A dozen nuns and an unknown number of students were turned away from polls Tuesday in the first use of Indiana's stringent voter ID law since it was upheld last week by the U.S. Supreme Court.
The nuns, all residents of a retirement home at Saint Mary's Convent near Notre Dame University, were denied ballots by a fellow sister and poll worker because the women, in their 80s and 90s, did not have valid Indiana photo ID cards.
Though state officials reported no significant problems, advocates monitoring polling places said there was occasional confusion.
"We were at one polling place for a few hours and picked up three or four different stories of people being turned away," said Gary Kalman of the U.S. Public Interest Research Group in Washington. "I don't have numbers about how widespread it is."
"It's the law, and it makes it hard," said Sister Julie McGuire, who was working at the polling place and had to explain to the nuns that they could not vote. "Some don't understand why."
Indiana requires voters who come to the polls show a photo ID issued by the state or the federal government. The law was pressed by Republicans citing voter fraud and opposed by Democrats and the ACLU, who argued that it would disenfranchise voters.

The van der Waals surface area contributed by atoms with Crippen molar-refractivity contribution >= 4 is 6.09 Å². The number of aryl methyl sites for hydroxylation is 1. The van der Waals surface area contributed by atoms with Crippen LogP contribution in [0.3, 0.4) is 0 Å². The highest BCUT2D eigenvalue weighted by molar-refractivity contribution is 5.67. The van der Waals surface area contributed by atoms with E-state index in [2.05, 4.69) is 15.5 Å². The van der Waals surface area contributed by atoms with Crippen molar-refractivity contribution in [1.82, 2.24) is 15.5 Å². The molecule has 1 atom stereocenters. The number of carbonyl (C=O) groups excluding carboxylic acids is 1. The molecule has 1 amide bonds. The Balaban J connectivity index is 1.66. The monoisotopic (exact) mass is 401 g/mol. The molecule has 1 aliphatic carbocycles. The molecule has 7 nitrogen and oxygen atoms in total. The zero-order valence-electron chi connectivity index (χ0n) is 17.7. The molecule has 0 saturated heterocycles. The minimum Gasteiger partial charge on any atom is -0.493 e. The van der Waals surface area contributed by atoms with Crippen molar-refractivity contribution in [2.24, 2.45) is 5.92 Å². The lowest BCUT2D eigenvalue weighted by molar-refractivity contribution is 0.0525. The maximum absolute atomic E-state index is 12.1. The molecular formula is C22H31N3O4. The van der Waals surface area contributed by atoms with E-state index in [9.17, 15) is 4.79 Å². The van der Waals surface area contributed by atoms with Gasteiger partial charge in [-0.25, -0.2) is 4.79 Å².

The law does not recognize out-of-state driver's licenses, a problem for college students who under Indiana law must intend to live in their college communities to vote, which involves obtaining an Indiana ID.
Angela Hiss, 19, of suburban Chicago, said she was allowed to register to vote several weeks ago but was turned away Tuesday from a polling site in South Bend, where she attends Notre Dame. Hiss said officials at a local motor vehicles office then would not accept her Illinois license as proof of identification for an Indiana license.
And Hiss didn't have her birth certificate -- she had sent it to the federal Passport Service offices recently along with her application for a passport.
Hiss declined to cast a provisional ballot because she's leaving for Illinois after finals on Friday.
But she can add her story to family lore that includes her aunt's going to a Chicago polling site years ago and being told that her mother had voted earlier that day.
"She said, 'My mother's dead,' " Hiss said.